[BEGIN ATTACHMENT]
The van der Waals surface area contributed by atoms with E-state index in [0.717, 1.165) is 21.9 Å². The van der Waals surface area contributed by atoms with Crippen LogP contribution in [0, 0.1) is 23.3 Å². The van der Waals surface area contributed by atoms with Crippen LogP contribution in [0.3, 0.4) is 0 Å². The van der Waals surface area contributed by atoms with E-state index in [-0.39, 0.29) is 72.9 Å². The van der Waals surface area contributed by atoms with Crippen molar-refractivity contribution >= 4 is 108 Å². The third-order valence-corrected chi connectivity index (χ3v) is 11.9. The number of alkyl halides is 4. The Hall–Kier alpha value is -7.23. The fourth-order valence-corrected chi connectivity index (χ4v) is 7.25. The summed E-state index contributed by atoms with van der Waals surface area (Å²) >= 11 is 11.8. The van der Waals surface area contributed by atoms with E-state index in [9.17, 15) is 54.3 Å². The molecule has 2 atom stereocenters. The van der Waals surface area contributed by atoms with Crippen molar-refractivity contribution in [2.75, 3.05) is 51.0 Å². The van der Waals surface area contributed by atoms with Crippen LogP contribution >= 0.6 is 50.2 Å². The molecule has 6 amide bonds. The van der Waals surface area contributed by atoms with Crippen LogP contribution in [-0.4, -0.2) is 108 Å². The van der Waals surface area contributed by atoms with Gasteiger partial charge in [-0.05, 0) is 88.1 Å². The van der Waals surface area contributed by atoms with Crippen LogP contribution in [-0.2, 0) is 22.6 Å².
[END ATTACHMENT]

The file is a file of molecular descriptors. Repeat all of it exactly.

The van der Waals surface area contributed by atoms with E-state index in [0.717, 1.165) is 21.9 Å². The van der Waals surface area contributed by atoms with Crippen LogP contribution in [0, 0.1) is 23.3 Å². The van der Waals surface area contributed by atoms with Crippen LogP contribution in [0.3, 0.4) is 0 Å². The van der Waals surface area contributed by atoms with E-state index in [-0.39, 0.29) is 72.9 Å². The van der Waals surface area contributed by atoms with Crippen molar-refractivity contribution >= 4 is 108 Å². The third-order valence-corrected chi connectivity index (χ3v) is 11.9. The number of alkyl halides is 4. The Hall–Kier alpha value is -7.23. The fourth-order valence-corrected chi connectivity index (χ4v) is 7.25. The summed E-state index contributed by atoms with van der Waals surface area (Å²) >= 11 is 11.8. The van der Waals surface area contributed by atoms with E-state index in [9.17, 15) is 54.3 Å². The molecule has 2 atom stereocenters. The van der Waals surface area contributed by atoms with Crippen molar-refractivity contribution in [2.75, 3.05) is 51.0 Å². The van der Waals surface area contributed by atoms with Crippen LogP contribution >= 0.6 is 50.2 Å². The molecule has 6 amide bonds. The van der Waals surface area contributed by atoms with Crippen LogP contribution in [-0.4, -0.2) is 108 Å². The van der Waals surface area contributed by atoms with Gasteiger partial charge in [-0.05, 0) is 88.1 Å². The van der Waals surface area contributed by atoms with Crippen LogP contribution in [-0.2, 0) is 22.6 Å².